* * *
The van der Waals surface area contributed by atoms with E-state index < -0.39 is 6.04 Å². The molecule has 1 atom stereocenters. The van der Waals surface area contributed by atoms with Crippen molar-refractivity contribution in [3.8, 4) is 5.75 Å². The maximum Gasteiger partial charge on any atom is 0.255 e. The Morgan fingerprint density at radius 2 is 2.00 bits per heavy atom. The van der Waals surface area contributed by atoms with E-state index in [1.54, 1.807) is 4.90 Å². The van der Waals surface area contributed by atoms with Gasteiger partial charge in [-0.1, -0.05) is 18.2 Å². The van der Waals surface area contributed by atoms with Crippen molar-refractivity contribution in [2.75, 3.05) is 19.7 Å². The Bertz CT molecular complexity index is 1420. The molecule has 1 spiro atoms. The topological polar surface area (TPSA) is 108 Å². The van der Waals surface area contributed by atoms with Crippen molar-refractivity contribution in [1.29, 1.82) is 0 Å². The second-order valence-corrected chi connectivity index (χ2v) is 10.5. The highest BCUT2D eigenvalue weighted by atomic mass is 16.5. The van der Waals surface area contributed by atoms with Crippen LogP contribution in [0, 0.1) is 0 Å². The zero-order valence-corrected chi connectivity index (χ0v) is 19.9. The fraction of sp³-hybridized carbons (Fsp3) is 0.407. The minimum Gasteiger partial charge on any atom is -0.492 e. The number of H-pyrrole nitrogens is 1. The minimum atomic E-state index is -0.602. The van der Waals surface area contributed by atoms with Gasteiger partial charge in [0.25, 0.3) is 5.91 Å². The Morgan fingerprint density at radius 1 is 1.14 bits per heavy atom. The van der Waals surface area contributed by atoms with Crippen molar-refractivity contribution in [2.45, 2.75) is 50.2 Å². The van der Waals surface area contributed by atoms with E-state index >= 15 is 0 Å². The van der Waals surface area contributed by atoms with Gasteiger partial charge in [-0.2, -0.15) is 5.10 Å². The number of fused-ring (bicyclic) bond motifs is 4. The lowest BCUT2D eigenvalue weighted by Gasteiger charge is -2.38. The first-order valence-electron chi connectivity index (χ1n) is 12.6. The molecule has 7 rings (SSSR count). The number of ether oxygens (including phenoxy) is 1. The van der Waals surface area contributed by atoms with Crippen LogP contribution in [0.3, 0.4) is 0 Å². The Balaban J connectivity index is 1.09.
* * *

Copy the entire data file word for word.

The van der Waals surface area contributed by atoms with E-state index < -0.39 is 6.04 Å². The molecule has 1 atom stereocenters. The van der Waals surface area contributed by atoms with Crippen molar-refractivity contribution in [3.8, 4) is 5.75 Å². The maximum Gasteiger partial charge on any atom is 0.255 e. The Morgan fingerprint density at radius 2 is 2.00 bits per heavy atom. The van der Waals surface area contributed by atoms with E-state index in [1.54, 1.807) is 4.90 Å². The van der Waals surface area contributed by atoms with Gasteiger partial charge in [-0.1, -0.05) is 18.2 Å². The van der Waals surface area contributed by atoms with Crippen molar-refractivity contribution in [2.75, 3.05) is 19.7 Å². The Bertz CT molecular complexity index is 1420. The molecule has 1 spiro atoms. The topological polar surface area (TPSA) is 108 Å². The van der Waals surface area contributed by atoms with Crippen molar-refractivity contribution in [1.29, 1.82) is 0 Å². The second-order valence-corrected chi connectivity index (χ2v) is 10.5. The highest BCUT2D eigenvalue weighted by atomic mass is 16.5. The van der Waals surface area contributed by atoms with Crippen LogP contribution in [0, 0.1) is 0 Å². The zero-order valence-corrected chi connectivity index (χ0v) is 19.9. The fraction of sp³-hybridized carbons (Fsp3) is 0.407. The minimum Gasteiger partial charge on any atom is -0.492 e. The number of H-pyrrole nitrogens is 1. The minimum atomic E-state index is -0.602. The van der Waals surface area contributed by atoms with Gasteiger partial charge in [0.25, 0.3) is 5.91 Å². The Morgan fingerprint density at radius 1 is 1.14 bits per heavy atom. The van der Waals surface area contributed by atoms with Crippen molar-refractivity contribution in [2.45, 2.75) is 50.2 Å². The van der Waals surface area contributed by atoms with E-state index >= 15 is 0 Å². The van der Waals surface area contributed by atoms with Gasteiger partial charge in [-0.2, -0.15) is 5.10 Å². The number of fused-ring (bicyclic) bond motifs is 4. The lowest BCUT2D eigenvalue weighted by Gasteiger charge is -2.38. The first-order valence-electron chi connectivity index (χ1n) is 12.6. The molecule has 7 rings (SSSR count). The number of ether oxygens (including phenoxy) is 1. The van der Waals surface area contributed by atoms with Crippen LogP contribution in [0.3, 0.4) is 0 Å². The Balaban J connectivity index is 1.09.